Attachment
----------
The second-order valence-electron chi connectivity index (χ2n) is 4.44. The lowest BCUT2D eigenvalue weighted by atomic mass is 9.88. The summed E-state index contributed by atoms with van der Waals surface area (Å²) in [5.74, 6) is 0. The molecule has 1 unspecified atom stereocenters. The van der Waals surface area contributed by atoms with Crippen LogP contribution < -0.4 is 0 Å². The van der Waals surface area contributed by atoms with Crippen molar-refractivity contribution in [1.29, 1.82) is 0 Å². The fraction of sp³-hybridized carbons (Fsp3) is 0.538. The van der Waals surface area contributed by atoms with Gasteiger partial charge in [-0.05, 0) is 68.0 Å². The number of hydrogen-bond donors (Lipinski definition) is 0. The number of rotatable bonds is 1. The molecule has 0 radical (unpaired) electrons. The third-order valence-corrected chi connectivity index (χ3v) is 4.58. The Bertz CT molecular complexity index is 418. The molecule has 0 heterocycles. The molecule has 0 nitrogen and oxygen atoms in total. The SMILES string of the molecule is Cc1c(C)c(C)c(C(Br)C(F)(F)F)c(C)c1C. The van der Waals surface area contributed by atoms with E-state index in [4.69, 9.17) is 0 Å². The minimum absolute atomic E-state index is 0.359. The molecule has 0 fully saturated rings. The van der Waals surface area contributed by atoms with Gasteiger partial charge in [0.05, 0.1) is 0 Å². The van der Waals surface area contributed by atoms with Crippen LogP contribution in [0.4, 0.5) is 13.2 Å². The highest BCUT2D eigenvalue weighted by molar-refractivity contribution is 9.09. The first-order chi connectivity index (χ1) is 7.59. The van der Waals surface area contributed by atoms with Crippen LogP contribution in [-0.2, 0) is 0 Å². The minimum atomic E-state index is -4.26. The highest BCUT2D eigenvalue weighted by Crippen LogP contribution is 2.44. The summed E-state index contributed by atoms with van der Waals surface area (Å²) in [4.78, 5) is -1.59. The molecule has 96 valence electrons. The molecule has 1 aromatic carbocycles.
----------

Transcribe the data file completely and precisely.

The second-order valence-electron chi connectivity index (χ2n) is 4.44. The lowest BCUT2D eigenvalue weighted by atomic mass is 9.88. The summed E-state index contributed by atoms with van der Waals surface area (Å²) in [5.74, 6) is 0. The molecule has 1 unspecified atom stereocenters. The van der Waals surface area contributed by atoms with Crippen LogP contribution < -0.4 is 0 Å². The van der Waals surface area contributed by atoms with Crippen molar-refractivity contribution in [1.29, 1.82) is 0 Å². The fraction of sp³-hybridized carbons (Fsp3) is 0.538. The van der Waals surface area contributed by atoms with Gasteiger partial charge in [-0.05, 0) is 68.0 Å². The number of hydrogen-bond donors (Lipinski definition) is 0. The number of rotatable bonds is 1. The molecule has 0 radical (unpaired) electrons. The third-order valence-corrected chi connectivity index (χ3v) is 4.58. The Bertz CT molecular complexity index is 418. The molecule has 0 heterocycles. The molecule has 0 nitrogen and oxygen atoms in total. The SMILES string of the molecule is Cc1c(C)c(C)c(C(Br)C(F)(F)F)c(C)c1C. The van der Waals surface area contributed by atoms with E-state index in [4.69, 9.17) is 0 Å². The minimum absolute atomic E-state index is 0.359. The molecule has 0 fully saturated rings. The van der Waals surface area contributed by atoms with Gasteiger partial charge in [0.05, 0.1) is 0 Å². The van der Waals surface area contributed by atoms with Crippen LogP contribution in [0.4, 0.5) is 13.2 Å². The highest BCUT2D eigenvalue weighted by molar-refractivity contribution is 9.09. The first-order chi connectivity index (χ1) is 7.59. The van der Waals surface area contributed by atoms with Crippen LogP contribution in [-0.2, 0) is 0 Å². The minimum atomic E-state index is -4.26. The highest BCUT2D eigenvalue weighted by Crippen LogP contribution is 2.44. The summed E-state index contributed by atoms with van der Waals surface area (Å²) in [4.78, 5) is -1.59. The molecule has 96 valence electrons. The molecule has 1 aromatic carbocycles.